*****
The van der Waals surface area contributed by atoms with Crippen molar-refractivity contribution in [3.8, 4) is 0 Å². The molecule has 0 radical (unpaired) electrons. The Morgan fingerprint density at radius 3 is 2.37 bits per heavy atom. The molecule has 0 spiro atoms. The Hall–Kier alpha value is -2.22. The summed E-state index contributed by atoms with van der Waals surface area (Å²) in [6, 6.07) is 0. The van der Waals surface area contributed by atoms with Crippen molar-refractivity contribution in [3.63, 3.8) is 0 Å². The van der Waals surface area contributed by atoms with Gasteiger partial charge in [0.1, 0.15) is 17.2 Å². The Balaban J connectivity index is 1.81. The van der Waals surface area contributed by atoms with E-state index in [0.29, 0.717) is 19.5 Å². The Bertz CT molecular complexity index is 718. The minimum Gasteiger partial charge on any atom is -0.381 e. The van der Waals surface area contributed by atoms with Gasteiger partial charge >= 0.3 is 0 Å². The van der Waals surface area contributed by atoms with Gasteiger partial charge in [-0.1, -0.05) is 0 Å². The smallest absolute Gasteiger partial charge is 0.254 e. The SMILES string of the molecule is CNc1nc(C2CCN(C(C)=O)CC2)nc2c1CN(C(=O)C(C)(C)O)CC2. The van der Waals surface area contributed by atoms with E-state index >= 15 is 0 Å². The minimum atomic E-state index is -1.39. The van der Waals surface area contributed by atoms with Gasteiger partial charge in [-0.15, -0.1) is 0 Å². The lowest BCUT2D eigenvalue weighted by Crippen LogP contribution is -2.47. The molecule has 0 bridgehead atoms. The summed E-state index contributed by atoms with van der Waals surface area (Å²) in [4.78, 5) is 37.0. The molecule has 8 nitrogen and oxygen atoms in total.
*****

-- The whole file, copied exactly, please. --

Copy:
The van der Waals surface area contributed by atoms with Crippen molar-refractivity contribution in [3.8, 4) is 0 Å². The molecule has 0 radical (unpaired) electrons. The Morgan fingerprint density at radius 3 is 2.37 bits per heavy atom. The molecule has 0 spiro atoms. The Hall–Kier alpha value is -2.22. The summed E-state index contributed by atoms with van der Waals surface area (Å²) in [6, 6.07) is 0. The van der Waals surface area contributed by atoms with Crippen molar-refractivity contribution in [3.63, 3.8) is 0 Å². The van der Waals surface area contributed by atoms with Gasteiger partial charge in [0.1, 0.15) is 17.2 Å². The Balaban J connectivity index is 1.81. The van der Waals surface area contributed by atoms with E-state index in [0.29, 0.717) is 19.5 Å². The Bertz CT molecular complexity index is 718. The minimum Gasteiger partial charge on any atom is -0.381 e. The van der Waals surface area contributed by atoms with Gasteiger partial charge >= 0.3 is 0 Å². The van der Waals surface area contributed by atoms with Gasteiger partial charge in [-0.1, -0.05) is 0 Å². The smallest absolute Gasteiger partial charge is 0.254 e. The SMILES string of the molecule is CNc1nc(C2CCN(C(C)=O)CC2)nc2c1CN(C(=O)C(C)(C)O)CC2. The van der Waals surface area contributed by atoms with E-state index >= 15 is 0 Å². The minimum atomic E-state index is -1.39. The van der Waals surface area contributed by atoms with Gasteiger partial charge in [-0.15, -0.1) is 0 Å². The lowest BCUT2D eigenvalue weighted by Crippen LogP contribution is -2.47. The molecule has 0 bridgehead atoms. The summed E-state index contributed by atoms with van der Waals surface area (Å²) in [4.78, 5) is 37.0. The molecule has 8 nitrogen and oxygen atoms in total.